The BOARD OF TRUSTEES OF THE LELAND STANFORD JUNIOR UNIVERSITY, Plaintiff and Respondent, v. Christine Marie HAM, Defendant and Appellant.
This case comes to us from the appellate division of the superior court, which granted the request of appellant Christine Ham to transfer the matter under 1 California Rules of Court, rule 8.1005. The issue before us is whether Code of Civil Procedure section 415.45,1 which governs service of summons in unlawful detainer actions, permits service by posting and mailing after multiple attempts to effect personal service have been unsuccessful. The appellate division, reversing the superior court, ruled that such efforts are not sufficient to comply with the ‘reasonable diligence‘ requirement of section 415.45. We agree with the superior court, however, that in the particular circumstances presented, the landlord, the Board of Trustees Of The Leland Stanford Junior University (Stanford), exercised reasonable diligence in attempting to serve appellant. We will therefore affirm the superior court's order denying the motion of appellant Christine Ham to vacate the default judgment entered against her.
Neither party's brief on appeal offers a complete and accurate summary of the procedural history of this case accompanied by correct citations to the record. The record indicates, however, that appellant rented an apartment from Stanford on Durand Way from May 2003 through May 2010, when Stanford filed its unlawful detainer action. Until June 2008, appellant paid rent at the market rate while on the waiting list for a below-market-rate (BMR) apartment. In June 2008, however, the parties signed a one-year lease at $870 per month, the BMR rent for that unit.
Before the lease term expired, Stanford notified appellant that her rent would increase to $883 a month for the following year. After the July 2009 payment, however, Stanford informed appellant that she no longer qualified for the BMR program and that her rate would increase to $2,525 per month beginning February 1, 2010. Nevertheless, beginning in July 2009 and continuing to September 2010, appellant paid $883 per month by money order or cashier's check, accompanied by letters of unspecified content.2 On each occasion she listed the subject property as her return address. From the end of 2009 through approximately July 31, 2010, however, appellant was on the East Coast, staying in different states and cities. Her mail was not being forwarded between February or March and August of 2010.
Stanford attempted to return the September 2009 and February 2010 checks, but appellant again submitted them to Stanford, suggesting that they had been returned to her in error. On February 17, 2010, Stanford served appellant with a three-day “Notice to Pay Rent or Quit” pursuant to section 1161, subdivision (2). The notice expired on February 22, and on May 5, 2010, Stanford filed its complaint for unlawful detainer.
A process server attempted to personally serve appellant with the summons at the residence on May 6, May 7, May 9, May 10, and May 11, 2010, at various times. Appellant, however, was on the East Coast during this period. According to the business manager for the apartments, Stanford repeatedly attempted to contact appellant in writing between January and July of 2010 at the only address it had, the Durand Way apartment. Although Stanford received some mail from appellant between January and October 2010, she did not provide any alternative addresses other than the Durand Way apartment, and in July 2010 Stanford learned that the postal service had been unable to forward her incoming mail.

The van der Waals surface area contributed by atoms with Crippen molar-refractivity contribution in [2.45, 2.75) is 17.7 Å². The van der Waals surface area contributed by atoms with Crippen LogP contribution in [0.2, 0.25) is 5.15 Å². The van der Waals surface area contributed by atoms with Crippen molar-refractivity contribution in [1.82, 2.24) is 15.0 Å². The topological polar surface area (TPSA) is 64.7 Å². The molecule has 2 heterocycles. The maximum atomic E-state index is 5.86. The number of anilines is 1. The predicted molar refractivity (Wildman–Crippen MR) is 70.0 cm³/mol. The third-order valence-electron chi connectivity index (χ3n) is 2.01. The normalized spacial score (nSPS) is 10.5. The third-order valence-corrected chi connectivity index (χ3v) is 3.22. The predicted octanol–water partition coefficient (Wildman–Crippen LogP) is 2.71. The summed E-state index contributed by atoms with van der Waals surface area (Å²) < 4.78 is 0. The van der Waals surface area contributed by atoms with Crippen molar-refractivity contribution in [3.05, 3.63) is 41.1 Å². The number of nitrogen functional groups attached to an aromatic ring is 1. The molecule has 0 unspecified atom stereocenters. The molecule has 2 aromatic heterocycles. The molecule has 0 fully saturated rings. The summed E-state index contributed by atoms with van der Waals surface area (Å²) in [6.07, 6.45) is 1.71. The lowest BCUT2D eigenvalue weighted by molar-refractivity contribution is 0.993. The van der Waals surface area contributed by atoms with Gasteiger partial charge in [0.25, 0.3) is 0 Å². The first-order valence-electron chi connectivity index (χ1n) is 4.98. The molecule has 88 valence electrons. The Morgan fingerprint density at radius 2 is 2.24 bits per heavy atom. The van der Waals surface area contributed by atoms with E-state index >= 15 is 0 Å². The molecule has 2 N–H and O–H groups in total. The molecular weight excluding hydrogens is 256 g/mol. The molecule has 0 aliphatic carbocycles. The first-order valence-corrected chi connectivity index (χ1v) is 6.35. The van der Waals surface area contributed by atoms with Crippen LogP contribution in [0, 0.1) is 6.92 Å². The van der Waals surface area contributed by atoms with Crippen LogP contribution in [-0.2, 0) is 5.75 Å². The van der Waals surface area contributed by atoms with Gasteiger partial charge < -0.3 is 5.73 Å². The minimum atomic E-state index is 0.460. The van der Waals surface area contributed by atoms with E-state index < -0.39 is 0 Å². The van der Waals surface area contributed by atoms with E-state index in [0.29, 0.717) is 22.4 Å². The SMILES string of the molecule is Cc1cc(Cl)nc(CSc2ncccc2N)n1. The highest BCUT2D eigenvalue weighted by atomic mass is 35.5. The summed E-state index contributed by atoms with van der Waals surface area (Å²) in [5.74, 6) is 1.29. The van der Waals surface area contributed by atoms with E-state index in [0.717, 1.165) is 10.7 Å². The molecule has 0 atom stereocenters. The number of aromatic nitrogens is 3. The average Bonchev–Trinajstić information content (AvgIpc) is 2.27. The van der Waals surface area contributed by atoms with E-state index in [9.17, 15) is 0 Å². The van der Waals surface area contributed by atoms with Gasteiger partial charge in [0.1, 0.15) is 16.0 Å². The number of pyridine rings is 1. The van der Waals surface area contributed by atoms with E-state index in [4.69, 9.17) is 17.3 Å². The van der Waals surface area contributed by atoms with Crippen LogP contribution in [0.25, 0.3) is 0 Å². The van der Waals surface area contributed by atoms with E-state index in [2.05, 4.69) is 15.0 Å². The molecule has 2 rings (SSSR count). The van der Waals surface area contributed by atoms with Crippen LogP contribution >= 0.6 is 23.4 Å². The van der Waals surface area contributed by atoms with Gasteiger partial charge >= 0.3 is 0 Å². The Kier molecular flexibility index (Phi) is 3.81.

Meanwhile, on May 18, 2010, having been unsuccessful at personal service, Stanford obtained an order from the Honorable James P. Kleinberg permitting it to serve appellant by posting a copy of the summons and complaint on the premises of the Durand Way apartment and by mailing a copy to her “last known address.” Service was deemed complete on the 10th day after the posting and mailing, pursuant to section 415.45. Appellant, however, did not receive the summons and complaint,3 and the unlawful detainer action proceeded to a default judgment on June 7, 2010. Stanford took possession of the property on June 17, 2010, and in August it rented the apartment to a new tenant.
Appellant learned of the judgment in late July of 2010. On December 7, 2010, citing sections 473 and 473.5, she moved to vacate the default and default judgment and restore her to possession of her apartment. Appellant asserted that the judgment was void because the summons and complaint had not been properly served. Stanford, she argued, had failed to use reasonable diligence to locate her, even though it had her cell phone number, the number for her employment supervisor, and the number and address of her sister. Yet it failed to take any of those steps, thus indicating no true effort to comply with its “obligation” to ascertain her whereabouts. At the ensuing hearing appellant's counsel acknowledged that five attempts at personal service was “more than enough”; but personal service at that address, he pointed out, was “just one way to serve her.” Stanford could have called her; she would have explained that she was out of state, and service could then have been made by certified mail or by personal service where she was.
Appellant urged the superior court to impose a standard of “reasonable diligence” as defined in Watts v. Crawford (1995) 10 Cal.4th 743. The Honorable Socrates P. Manoukian aptly pointed out, however, that this definition applied to service by publication under section 415.50, not service by posting and mailing under section 415.45. Judge Manoukian found Stanford's five attempts at personal service to have been sufficient to constitute reasonable diligence under section 415.45 and denied appellant's motion to vacate the judgment.